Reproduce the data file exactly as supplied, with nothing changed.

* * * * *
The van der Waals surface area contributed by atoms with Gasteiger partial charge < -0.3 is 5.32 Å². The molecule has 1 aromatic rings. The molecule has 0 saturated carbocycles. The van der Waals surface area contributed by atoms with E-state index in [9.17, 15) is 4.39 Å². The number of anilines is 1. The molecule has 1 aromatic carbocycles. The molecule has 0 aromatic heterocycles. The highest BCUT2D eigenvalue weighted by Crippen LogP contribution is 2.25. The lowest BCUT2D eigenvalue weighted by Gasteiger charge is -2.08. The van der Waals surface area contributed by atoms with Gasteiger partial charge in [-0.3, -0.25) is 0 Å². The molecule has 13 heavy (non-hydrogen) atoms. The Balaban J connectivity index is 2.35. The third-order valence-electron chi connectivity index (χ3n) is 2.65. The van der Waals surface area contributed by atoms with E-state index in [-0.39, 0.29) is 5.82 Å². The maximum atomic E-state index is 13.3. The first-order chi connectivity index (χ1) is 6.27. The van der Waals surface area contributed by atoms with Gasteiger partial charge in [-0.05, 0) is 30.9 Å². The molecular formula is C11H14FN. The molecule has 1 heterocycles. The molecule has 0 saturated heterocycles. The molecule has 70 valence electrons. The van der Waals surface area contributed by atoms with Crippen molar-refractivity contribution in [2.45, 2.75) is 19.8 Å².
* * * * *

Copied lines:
The van der Waals surface area contributed by atoms with Gasteiger partial charge < -0.3 is 5.32 Å². The molecule has 1 aromatic rings. The molecule has 0 saturated carbocycles. The van der Waals surface area contributed by atoms with E-state index in [9.17, 15) is 4.39 Å². The number of anilines is 1. The molecule has 1 aromatic carbocycles. The molecule has 0 aromatic heterocycles. The highest BCUT2D eigenvalue weighted by Crippen LogP contribution is 2.25. The lowest BCUT2D eigenvalue weighted by Gasteiger charge is -2.08. The van der Waals surface area contributed by atoms with Gasteiger partial charge in [-0.3, -0.25) is 0 Å². The molecule has 13 heavy (non-hydrogen) atoms. The Balaban J connectivity index is 2.35. The third-order valence-electron chi connectivity index (χ3n) is 2.65. The van der Waals surface area contributed by atoms with E-state index in [-0.39, 0.29) is 5.82 Å². The maximum atomic E-state index is 13.3. The first-order chi connectivity index (χ1) is 6.27. The van der Waals surface area contributed by atoms with Gasteiger partial charge in [-0.05, 0) is 30.9 Å². The molecular formula is C11H14FN. The molecule has 1 heterocycles. The molecule has 0 saturated heterocycles. The molecule has 70 valence electrons. The van der Waals surface area contributed by atoms with Crippen molar-refractivity contribution in [2.45, 2.75) is 19.8 Å².